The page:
The UK government has confirmed its special funding arrangement for certain cancer drugs will continue for an extra two years until March 2016.
The £600m Cancer Drugs Fund was set up in 2011 as a temporary arrangement to provide patients in England with access to drugs not backed by NICE but which their clinicians want them to have.
The Fund was supposed to end in 2014, having been rendered obsolete by the introduction of value-based pricing (VBP), but that plan has attracted criticism from pharma companies and patient groups.
In recent weeks industry pressure on the Fund’s future has increased, with a joint survey from Sanofi, Novartis and Roche highlighting public attitudes to medicines access and a direct call from Roche to keep the Fund until VBP can prove itself.
To date the Fund has allowed some 30,000 patients access to treatments they would have otherwise been denied. It received nearly 11,000 requests in its first year alone – with Roche’s Avastin (bevacizumab) and Merck KGaA’s Erbitux (cetuximab) proving the most popular.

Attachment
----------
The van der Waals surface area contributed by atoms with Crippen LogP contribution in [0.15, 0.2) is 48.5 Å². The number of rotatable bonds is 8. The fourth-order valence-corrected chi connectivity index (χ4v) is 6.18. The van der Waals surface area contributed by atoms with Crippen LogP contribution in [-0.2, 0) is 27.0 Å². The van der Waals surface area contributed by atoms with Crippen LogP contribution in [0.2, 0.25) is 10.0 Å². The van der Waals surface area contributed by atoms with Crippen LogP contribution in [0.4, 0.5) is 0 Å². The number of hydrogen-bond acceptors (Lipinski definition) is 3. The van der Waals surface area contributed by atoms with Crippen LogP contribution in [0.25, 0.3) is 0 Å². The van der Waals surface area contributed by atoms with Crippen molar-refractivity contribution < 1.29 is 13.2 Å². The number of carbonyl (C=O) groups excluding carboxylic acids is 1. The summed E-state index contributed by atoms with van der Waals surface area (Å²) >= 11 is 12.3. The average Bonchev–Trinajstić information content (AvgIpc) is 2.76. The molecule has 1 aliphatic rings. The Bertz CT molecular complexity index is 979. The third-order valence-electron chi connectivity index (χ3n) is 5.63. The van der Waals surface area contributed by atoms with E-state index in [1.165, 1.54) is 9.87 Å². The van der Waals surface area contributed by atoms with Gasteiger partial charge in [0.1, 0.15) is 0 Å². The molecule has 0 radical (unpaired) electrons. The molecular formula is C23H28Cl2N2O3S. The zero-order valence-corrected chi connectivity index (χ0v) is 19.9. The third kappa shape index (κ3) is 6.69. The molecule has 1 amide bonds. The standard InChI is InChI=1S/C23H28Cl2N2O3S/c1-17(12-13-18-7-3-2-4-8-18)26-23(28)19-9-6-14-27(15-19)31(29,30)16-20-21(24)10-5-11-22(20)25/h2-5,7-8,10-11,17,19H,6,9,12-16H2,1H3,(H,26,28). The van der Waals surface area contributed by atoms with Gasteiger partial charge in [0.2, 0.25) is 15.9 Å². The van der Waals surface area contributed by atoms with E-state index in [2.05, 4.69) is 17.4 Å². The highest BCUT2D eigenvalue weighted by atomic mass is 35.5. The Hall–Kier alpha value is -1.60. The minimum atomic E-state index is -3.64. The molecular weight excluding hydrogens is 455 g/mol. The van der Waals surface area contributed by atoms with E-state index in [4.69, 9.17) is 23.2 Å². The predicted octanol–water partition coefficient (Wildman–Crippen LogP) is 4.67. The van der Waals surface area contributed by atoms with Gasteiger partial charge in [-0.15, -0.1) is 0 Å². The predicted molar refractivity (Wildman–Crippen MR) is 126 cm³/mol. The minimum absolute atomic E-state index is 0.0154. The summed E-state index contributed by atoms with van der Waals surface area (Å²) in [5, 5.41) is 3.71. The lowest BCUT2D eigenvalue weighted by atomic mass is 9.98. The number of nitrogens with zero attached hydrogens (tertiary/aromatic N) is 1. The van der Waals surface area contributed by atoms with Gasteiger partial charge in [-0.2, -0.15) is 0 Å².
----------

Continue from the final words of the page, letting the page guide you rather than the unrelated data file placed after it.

The new two-year extension to the Fund will be backed by an extra £400m investment from the Government, which said the move would allow thousands more cancer patients in England to receive life-extending drugs.
A champion of the Fund and patient advocate is Beating Bowel Cancer’s chief executive Mark Flannagan, who has been campaigning for clarity over the Fund’s future.
Commenting on its two-year extension, he said: “This announcement means that the NHS will continue to provide cancer patients with drugs that will help them to live a longer and better life. The introduction of the fund was a milestone in helping cancer patients to benefit from the best treatments in the world.
“Many more bowel cancer patients will now be given hope and peace of mind that these treatments will continue to be made available to them if recommended by their doctor.”
Decisions about which drugs can be included in the Fund will continue to be taken by NHS England.
Meanwhile, in a reference to the introduction of VBP, the government said it is “working to bring about changes to the way the NHS pay for new drugs so that patients get better access to effective medicines and the NHS gets better value for money”.